With advances in data collection, information technology, and data science in the 21st century, the prospects of targeted disease prevention and precision healthcare have become a reality in many parts of the world. The principle on which they rely is simple and obvious: namely, that the effectiveness with which we can treat any one person depends upon the quantity, quality, and variety of data we can obtain from a great number of other people.
It is reasonable to think that people want to enjoy the best attainable standard of healthcare. They might also reasonably believe that achieving this depends on people like them sharing data for use in research. And yet not everyone arrives at the conclusion that they themselves should share data. And thus the promise of improved, data-driven health care may be delayed, unevenly kept or unfulfilled. So we ask: what are the obstacles that inhibit data-sharing and how can we move from this paradox, which inhibits the promise of precision medicine, to a policy for action all can accept?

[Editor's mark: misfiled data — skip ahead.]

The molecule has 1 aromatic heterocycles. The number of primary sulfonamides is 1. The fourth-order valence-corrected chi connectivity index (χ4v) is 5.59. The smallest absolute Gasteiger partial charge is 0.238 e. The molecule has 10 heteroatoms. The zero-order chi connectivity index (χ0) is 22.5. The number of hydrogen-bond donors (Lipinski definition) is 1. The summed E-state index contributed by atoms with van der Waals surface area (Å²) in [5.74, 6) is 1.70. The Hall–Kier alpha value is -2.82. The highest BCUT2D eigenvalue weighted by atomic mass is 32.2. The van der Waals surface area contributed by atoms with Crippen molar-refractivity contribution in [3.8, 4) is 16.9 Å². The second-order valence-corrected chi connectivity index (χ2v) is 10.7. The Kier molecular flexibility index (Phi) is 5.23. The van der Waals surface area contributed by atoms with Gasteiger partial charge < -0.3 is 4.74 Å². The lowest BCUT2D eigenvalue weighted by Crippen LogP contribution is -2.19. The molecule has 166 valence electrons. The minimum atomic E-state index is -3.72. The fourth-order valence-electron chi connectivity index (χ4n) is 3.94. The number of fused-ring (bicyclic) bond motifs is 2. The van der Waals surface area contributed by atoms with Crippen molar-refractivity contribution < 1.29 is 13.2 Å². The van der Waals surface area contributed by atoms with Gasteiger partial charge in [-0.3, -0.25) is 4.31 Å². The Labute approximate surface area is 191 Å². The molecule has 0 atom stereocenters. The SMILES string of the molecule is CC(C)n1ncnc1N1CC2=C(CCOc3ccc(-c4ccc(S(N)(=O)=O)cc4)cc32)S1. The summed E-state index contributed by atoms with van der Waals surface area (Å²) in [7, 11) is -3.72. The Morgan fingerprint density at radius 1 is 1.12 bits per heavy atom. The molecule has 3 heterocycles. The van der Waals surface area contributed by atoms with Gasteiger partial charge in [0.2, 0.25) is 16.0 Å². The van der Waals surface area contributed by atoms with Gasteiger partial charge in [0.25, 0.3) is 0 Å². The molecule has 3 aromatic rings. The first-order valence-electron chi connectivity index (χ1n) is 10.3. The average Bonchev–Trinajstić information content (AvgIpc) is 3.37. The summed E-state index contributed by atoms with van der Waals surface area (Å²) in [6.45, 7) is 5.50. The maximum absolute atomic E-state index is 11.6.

The reasons that data-sharing may be limited in practice are partly to do with infrastructural inertia and partly to do with moral conditions. Much of the infrastructural inertia rests in the way that healthcare and biomedical research have been separated historically. These separations run through staff, institutions and governance systems.
The moral conditions have to do with considerations of privacy and public interest. Many of the data we are talking about are personal. They are personal in the sense of being about a particular individual, but also in the sense of having special value to that individual: some contain information that may be regarded as sensitive or consequential, disclosed only in the context of intimate personal relationships or professional doctor-patient relationships. Their use in biomedical research challenges these norms. Information governance is a crucial part of trustworthy systems: we should have credible assurances that our systems can manage information in the way that we agree they should do so. But “how they should do so” – the norms governing data use – also needs to be rethought in response to the potential that personal data now have to advance biomedical research.